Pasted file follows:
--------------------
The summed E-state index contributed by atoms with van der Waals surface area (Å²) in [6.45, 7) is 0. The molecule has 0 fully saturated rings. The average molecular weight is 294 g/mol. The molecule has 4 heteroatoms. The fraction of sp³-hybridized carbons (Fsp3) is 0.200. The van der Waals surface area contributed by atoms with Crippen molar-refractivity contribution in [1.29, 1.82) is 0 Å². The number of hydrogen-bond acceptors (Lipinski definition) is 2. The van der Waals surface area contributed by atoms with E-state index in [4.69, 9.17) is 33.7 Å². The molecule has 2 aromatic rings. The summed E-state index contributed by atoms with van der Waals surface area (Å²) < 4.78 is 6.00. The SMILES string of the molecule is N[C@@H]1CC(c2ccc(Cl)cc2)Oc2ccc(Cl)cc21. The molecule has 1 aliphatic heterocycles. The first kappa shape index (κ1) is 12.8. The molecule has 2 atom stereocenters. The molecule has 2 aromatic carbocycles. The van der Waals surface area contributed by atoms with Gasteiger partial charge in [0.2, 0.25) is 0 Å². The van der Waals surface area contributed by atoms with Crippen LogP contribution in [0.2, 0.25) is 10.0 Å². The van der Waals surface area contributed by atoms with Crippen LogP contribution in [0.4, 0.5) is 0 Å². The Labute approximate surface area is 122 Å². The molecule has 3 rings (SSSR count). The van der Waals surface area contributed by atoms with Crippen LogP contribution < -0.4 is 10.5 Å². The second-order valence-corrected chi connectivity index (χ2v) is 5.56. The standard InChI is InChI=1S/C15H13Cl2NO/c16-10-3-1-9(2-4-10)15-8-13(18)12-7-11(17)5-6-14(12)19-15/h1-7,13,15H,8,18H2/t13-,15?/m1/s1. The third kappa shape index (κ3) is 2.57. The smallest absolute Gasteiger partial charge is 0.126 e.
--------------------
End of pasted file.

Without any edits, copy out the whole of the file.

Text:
The summed E-state index contributed by atoms with van der Waals surface area (Å²) in [6.45, 7) is 0. The molecule has 0 fully saturated rings. The average molecular weight is 294 g/mol. The molecule has 4 heteroatoms. The fraction of sp³-hybridized carbons (Fsp3) is 0.200. The van der Waals surface area contributed by atoms with Crippen molar-refractivity contribution in [1.29, 1.82) is 0 Å². The number of hydrogen-bond acceptors (Lipinski definition) is 2. The van der Waals surface area contributed by atoms with E-state index in [4.69, 9.17) is 33.7 Å². The molecule has 2 aromatic rings. The summed E-state index contributed by atoms with van der Waals surface area (Å²) < 4.78 is 6.00. The SMILES string of the molecule is N[C@@H]1CC(c2ccc(Cl)cc2)Oc2ccc(Cl)cc21. The molecule has 1 aliphatic heterocycles. The first kappa shape index (κ1) is 12.8. The molecule has 2 atom stereocenters. The molecule has 2 aromatic carbocycles. The van der Waals surface area contributed by atoms with Gasteiger partial charge in [0.2, 0.25) is 0 Å². The van der Waals surface area contributed by atoms with Crippen LogP contribution in [0.2, 0.25) is 10.0 Å². The van der Waals surface area contributed by atoms with Crippen LogP contribution in [0.4, 0.5) is 0 Å². The Labute approximate surface area is 122 Å². The molecule has 3 rings (SSSR count). The van der Waals surface area contributed by atoms with Crippen LogP contribution < -0.4 is 10.5 Å². The second-order valence-corrected chi connectivity index (χ2v) is 5.56. The standard InChI is InChI=1S/C15H13Cl2NO/c16-10-3-1-9(2-4-10)15-8-13(18)12-7-11(17)5-6-14(12)19-15/h1-7,13,15H,8,18H2/t13-,15?/m1/s1. The third kappa shape index (κ3) is 2.57. The smallest absolute Gasteiger partial charge is 0.126 e.